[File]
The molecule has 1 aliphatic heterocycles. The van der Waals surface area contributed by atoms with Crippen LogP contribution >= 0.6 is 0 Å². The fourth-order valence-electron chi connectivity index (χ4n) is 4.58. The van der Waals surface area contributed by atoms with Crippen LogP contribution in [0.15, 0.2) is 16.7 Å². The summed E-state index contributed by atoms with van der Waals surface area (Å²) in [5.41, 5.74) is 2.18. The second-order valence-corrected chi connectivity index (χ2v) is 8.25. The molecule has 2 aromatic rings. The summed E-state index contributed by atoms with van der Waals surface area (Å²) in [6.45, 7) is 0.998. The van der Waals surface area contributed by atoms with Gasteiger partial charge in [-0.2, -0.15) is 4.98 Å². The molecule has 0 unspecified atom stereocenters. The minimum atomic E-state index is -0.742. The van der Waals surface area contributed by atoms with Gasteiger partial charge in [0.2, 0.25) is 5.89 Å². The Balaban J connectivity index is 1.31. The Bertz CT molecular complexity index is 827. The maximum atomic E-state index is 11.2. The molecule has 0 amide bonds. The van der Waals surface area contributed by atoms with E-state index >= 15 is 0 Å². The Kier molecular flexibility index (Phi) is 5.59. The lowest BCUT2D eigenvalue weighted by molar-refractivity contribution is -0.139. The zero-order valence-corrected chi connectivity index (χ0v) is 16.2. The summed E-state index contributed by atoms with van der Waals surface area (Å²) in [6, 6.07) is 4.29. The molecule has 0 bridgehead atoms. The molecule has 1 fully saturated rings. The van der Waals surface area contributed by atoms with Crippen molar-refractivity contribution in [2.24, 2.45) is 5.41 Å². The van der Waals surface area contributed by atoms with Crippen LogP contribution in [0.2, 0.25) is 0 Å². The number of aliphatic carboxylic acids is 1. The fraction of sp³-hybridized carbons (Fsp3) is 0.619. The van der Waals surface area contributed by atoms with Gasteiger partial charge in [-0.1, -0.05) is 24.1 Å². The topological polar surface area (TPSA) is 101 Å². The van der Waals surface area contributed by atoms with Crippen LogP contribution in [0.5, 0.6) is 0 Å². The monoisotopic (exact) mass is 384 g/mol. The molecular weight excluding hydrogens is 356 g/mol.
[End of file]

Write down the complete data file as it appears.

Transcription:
The molecule has 1 aliphatic heterocycles. The van der Waals surface area contributed by atoms with Crippen LogP contribution >= 0.6 is 0 Å². The fourth-order valence-electron chi connectivity index (χ4n) is 4.58. The van der Waals surface area contributed by atoms with Crippen LogP contribution in [0.15, 0.2) is 16.7 Å². The summed E-state index contributed by atoms with van der Waals surface area (Å²) in [5.41, 5.74) is 2.18. The second-order valence-corrected chi connectivity index (χ2v) is 8.25. The molecule has 2 aromatic rings. The summed E-state index contributed by atoms with van der Waals surface area (Å²) in [6.45, 7) is 0.998. The van der Waals surface area contributed by atoms with Gasteiger partial charge in [-0.2, -0.15) is 4.98 Å². The molecule has 0 unspecified atom stereocenters. The minimum atomic E-state index is -0.742. The van der Waals surface area contributed by atoms with Gasteiger partial charge in [0.2, 0.25) is 5.89 Å². The Balaban J connectivity index is 1.31. The Bertz CT molecular complexity index is 827. The maximum atomic E-state index is 11.2. The molecule has 0 amide bonds. The van der Waals surface area contributed by atoms with E-state index >= 15 is 0 Å². The Kier molecular flexibility index (Phi) is 5.59. The lowest BCUT2D eigenvalue weighted by molar-refractivity contribution is -0.139. The zero-order valence-corrected chi connectivity index (χ0v) is 16.2. The summed E-state index contributed by atoms with van der Waals surface area (Å²) in [6, 6.07) is 4.29. The molecule has 0 bridgehead atoms. The molecule has 1 fully saturated rings. The van der Waals surface area contributed by atoms with Crippen molar-refractivity contribution in [2.24, 2.45) is 5.41 Å². The van der Waals surface area contributed by atoms with Crippen LogP contribution in [0.2, 0.25) is 0 Å². The number of aliphatic carboxylic acids is 1. The fraction of sp³-hybridized carbons (Fsp3) is 0.619. The van der Waals surface area contributed by atoms with Gasteiger partial charge in [-0.1, -0.05) is 24.1 Å². The topological polar surface area (TPSA) is 101 Å². The van der Waals surface area contributed by atoms with Crippen LogP contribution in [0.5, 0.6) is 0 Å². The monoisotopic (exact) mass is 384 g/mol. The molecular weight excluding hydrogens is 356 g/mol.